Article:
Pejorative Leadership Principals, Part I

The word pejorative is actually not very precise. I simply mean bad. On the Siberia ’99 team, I began to hone my leadership skills. The team and I came up with several important leadership points. I do not remember them all, but we called them The Pejorative Leadership Principals (PLP)*. This might help the “leader” attempting greatness by negatory people skills or for the generally work disinclined.

 

Show no aptitude. I find this one especially helpful in long-term relationships. The idea is sort of biblical. It is the logical opposite of the concept: “To whom much is given, much is required.” It works like this: At a big dinner, someone asks you slice ten loaves of bread. As a leader, you must, at least, be willing to pitch in. Therefore, you take the bread knife and go at it; viciously maul the loaf. The crumbs and chunks should fall in all directions in a one-meter radius. In addition, it helps to always appear that you are about to cut your thumb off. One very practiced at this principal will quickly be replaced without loosing face. He will be greeted with sympathetic smiles at his poor inexperience with the bread knife. Be creative! This works well with almost all household chores.

 

Delegate weakness. Learning this skill helps the Pejorative Leader maintain a high level of energy by not engaging needlessly in work-related activities. Say, for example, that you are on a hike, but someone else is setting the pace. Since it is, after all, a pace, it is probably too fast for you. It is tactless to say, “Hey, John, could you slow it down. I don’t want to sweat out here!” Instead, you make your way to the pacesetter and quietly say, “Hey, John. This pace is fine for me, maybe even a little slow. But, ah, have you noticed Dan? I think he might get a heatstroke or something if we keep this up. For his sake, let’s slow this whole hike thing down. Oh, by the way, be a pal and carry my backpack so that I can keep an eye on him. Thanks!”

 

Volunteer strategically. I think this one is obvious. You have to get an eye for when the work is nearly completed, or when too many people have volunteered. At the right moment, you pipe up and let your good intentions known, and the louder the better. The only difficult part is to genuinely look disappointed when they say, “Thanks Mike, but we are nearly finished washing your car.” I find it useful to say something like, “Not again! That always happens to me. I never get to do any work around here… Uh, make sure you get the rims.”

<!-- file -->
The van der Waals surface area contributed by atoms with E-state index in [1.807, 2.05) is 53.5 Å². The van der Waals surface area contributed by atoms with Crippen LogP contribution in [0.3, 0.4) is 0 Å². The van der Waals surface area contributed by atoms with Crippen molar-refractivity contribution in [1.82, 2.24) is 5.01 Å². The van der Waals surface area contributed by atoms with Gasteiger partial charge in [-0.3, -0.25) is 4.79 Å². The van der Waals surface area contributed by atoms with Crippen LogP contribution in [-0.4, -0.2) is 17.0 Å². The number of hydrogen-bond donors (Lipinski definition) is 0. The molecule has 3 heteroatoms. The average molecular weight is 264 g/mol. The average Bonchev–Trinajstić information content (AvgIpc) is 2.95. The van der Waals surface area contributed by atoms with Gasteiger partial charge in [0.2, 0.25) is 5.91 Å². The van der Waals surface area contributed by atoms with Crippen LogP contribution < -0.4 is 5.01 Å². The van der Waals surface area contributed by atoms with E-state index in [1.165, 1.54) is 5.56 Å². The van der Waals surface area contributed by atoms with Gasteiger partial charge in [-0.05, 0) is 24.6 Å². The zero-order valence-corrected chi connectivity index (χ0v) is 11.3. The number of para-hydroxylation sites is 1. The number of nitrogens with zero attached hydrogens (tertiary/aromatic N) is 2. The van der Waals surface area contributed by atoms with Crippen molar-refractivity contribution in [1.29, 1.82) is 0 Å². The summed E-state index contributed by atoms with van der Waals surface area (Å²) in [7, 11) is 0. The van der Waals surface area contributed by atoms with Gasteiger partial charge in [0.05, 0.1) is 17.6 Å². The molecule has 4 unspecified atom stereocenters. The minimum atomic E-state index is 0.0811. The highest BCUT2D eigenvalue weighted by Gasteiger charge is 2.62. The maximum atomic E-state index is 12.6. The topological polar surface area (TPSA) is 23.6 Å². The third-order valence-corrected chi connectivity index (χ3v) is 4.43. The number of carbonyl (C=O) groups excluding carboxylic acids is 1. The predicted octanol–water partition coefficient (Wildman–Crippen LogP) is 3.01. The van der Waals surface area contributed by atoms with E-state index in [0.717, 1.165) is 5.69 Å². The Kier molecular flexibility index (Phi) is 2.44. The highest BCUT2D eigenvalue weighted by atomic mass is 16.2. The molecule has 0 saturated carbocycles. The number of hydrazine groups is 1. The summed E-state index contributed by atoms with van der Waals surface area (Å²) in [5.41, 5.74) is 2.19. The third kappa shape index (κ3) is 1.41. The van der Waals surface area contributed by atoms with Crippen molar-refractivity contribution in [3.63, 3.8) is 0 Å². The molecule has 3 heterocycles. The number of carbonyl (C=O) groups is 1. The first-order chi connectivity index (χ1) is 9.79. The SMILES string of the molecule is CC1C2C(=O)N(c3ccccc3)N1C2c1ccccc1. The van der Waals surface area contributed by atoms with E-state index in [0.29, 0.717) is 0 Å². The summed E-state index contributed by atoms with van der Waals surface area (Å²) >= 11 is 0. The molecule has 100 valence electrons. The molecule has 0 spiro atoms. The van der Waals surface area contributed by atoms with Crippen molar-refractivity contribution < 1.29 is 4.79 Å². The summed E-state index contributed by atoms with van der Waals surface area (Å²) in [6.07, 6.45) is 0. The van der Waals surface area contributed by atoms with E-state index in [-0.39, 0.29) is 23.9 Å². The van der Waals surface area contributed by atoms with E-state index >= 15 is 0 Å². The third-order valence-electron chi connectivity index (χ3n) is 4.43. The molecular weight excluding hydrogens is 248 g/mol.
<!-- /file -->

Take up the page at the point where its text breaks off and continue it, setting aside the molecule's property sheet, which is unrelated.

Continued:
When I think of the rest, I will post Part II. Perhaps it is obvious, but Maya really wanted me to add that the above is all written tongue in cheek. 🙂

 

*Note on source: I do not recall his name, but I remember reading a southern humorist about 15 years ago, who writes similar things . Some of these ideas might have resonated from his writings. The ’99 team will vouch to the fact that we came up with (and practiced) these principals, in their above-stated form.

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3 Responses to “Pejorative Leadership Principals, Part I”


  1. 1 Alissa Maxwell February 10, 2006 at 10:42 pm

    AAAAHHHH!! You almost made me spit out my coffee. What a great way to start my Friday morning with a hearty laugh! I am so glad to see that our team influence continues to shine through. If you ever write a book on these principles, one way to memorize them it to chant repetedly at an ever increasing volume, “Shown no Aptitude… Delegate Weakness… Volunteer Strategically…” I feel like there should be one more, but maybe someone else will remember.
    Cheers!
    =) Alissa

  2. 2 Phyllis February 11, 2006 at 12:12 am

    Oh, such memories! Are you going to write about the skit that involved you and Chris running around wearing towels and beating each other with birch branches next? 😀

    I can’t remember any of the other princiPLES either. 😉

  3. 3 Steve February 11, 2006 at 9:17 am

    That was totally excellent! 🙂 *wields air guitar* I was crackin’ up. So much of it reminds me of military leadership.

    NAVY = Never Again Volunteer Yourself

    In the Army they used to say: “Screw up, move up.” (verb substitution in effect)

    And of course, I found that in both the Army and the Navy (and the corporate world) you had better know what you’re doing if you choose to do it well… because they will have you doing it every time from now on until Christ returns!

    Great, great post!


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